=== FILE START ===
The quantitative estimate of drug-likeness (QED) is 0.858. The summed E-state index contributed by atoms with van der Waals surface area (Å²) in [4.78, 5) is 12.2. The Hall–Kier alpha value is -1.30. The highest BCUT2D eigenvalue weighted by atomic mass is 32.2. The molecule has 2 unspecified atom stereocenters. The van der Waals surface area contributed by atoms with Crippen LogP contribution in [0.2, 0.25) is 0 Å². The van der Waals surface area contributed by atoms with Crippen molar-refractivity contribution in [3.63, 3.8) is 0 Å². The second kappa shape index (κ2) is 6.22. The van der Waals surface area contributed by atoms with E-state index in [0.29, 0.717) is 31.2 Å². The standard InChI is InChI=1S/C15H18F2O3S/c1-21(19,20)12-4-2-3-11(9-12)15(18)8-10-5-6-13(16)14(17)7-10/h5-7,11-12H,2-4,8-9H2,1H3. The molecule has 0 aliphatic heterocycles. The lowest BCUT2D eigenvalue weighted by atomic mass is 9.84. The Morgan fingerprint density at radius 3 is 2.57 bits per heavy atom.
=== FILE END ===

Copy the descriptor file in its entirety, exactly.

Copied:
The quantitative estimate of drug-likeness (QED) is 0.858. The summed E-state index contributed by atoms with van der Waals surface area (Å²) in [4.78, 5) is 12.2. The Hall–Kier alpha value is -1.30. The highest BCUT2D eigenvalue weighted by atomic mass is 32.2. The molecule has 2 unspecified atom stereocenters. The van der Waals surface area contributed by atoms with Crippen LogP contribution in [0.2, 0.25) is 0 Å². The van der Waals surface area contributed by atoms with Crippen molar-refractivity contribution in [3.63, 3.8) is 0 Å². The second kappa shape index (κ2) is 6.22. The van der Waals surface area contributed by atoms with E-state index in [0.29, 0.717) is 31.2 Å². The standard InChI is InChI=1S/C15H18F2O3S/c1-21(19,20)12-4-2-3-11(9-12)15(18)8-10-5-6-13(16)14(17)7-10/h5-7,11-12H,2-4,8-9H2,1H3. The molecule has 0 aliphatic heterocycles. The lowest BCUT2D eigenvalue weighted by atomic mass is 9.84. The Morgan fingerprint density at radius 3 is 2.57 bits per heavy atom.